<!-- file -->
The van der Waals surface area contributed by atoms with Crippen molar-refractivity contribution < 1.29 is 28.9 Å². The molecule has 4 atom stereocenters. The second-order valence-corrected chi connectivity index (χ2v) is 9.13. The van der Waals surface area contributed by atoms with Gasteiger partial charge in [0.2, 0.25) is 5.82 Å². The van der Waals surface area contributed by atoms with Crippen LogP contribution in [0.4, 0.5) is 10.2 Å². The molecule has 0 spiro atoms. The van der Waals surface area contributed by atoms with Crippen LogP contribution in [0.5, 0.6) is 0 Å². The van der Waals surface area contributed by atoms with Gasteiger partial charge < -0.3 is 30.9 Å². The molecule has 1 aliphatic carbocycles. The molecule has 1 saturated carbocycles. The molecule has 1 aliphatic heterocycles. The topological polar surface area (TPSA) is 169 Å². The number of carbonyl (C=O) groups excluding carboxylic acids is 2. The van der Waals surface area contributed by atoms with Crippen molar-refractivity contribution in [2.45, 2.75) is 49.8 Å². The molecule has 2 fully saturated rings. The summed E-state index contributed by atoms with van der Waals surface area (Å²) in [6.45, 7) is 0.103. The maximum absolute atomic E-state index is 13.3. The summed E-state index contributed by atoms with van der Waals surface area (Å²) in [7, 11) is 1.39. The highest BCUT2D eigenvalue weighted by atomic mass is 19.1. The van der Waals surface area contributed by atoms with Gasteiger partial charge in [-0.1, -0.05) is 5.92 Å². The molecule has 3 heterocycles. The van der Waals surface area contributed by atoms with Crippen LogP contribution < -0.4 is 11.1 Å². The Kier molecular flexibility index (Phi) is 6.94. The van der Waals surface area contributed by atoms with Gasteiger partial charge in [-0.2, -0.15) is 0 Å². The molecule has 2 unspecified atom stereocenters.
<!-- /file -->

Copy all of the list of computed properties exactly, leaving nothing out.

The van der Waals surface area contributed by atoms with Crippen molar-refractivity contribution < 1.29 is 28.9 Å². The molecule has 4 atom stereocenters. The second-order valence-corrected chi connectivity index (χ2v) is 9.13. The van der Waals surface area contributed by atoms with Gasteiger partial charge in [0.2, 0.25) is 5.82 Å². The van der Waals surface area contributed by atoms with Crippen LogP contribution in [0.4, 0.5) is 10.2 Å². The molecule has 0 spiro atoms. The van der Waals surface area contributed by atoms with Crippen LogP contribution in [0.5, 0.6) is 0 Å². The van der Waals surface area contributed by atoms with Gasteiger partial charge < -0.3 is 30.9 Å². The molecule has 1 aliphatic carbocycles. The molecule has 1 saturated carbocycles. The molecule has 1 aliphatic heterocycles. The topological polar surface area (TPSA) is 169 Å². The number of carbonyl (C=O) groups excluding carboxylic acids is 2. The van der Waals surface area contributed by atoms with Crippen molar-refractivity contribution in [2.45, 2.75) is 49.8 Å². The molecule has 2 fully saturated rings. The summed E-state index contributed by atoms with van der Waals surface area (Å²) in [6.45, 7) is 0.103. The maximum absolute atomic E-state index is 13.3. The summed E-state index contributed by atoms with van der Waals surface area (Å²) in [7, 11) is 1.39. The highest BCUT2D eigenvalue weighted by atomic mass is 19.1. The van der Waals surface area contributed by atoms with Gasteiger partial charge in [-0.1, -0.05) is 5.92 Å². The molecule has 3 heterocycles. The van der Waals surface area contributed by atoms with Crippen LogP contribution < -0.4 is 11.1 Å². The Kier molecular flexibility index (Phi) is 6.94. The van der Waals surface area contributed by atoms with Gasteiger partial charge in [-0.2, -0.15) is 0 Å². The molecule has 2 unspecified atom stereocenters.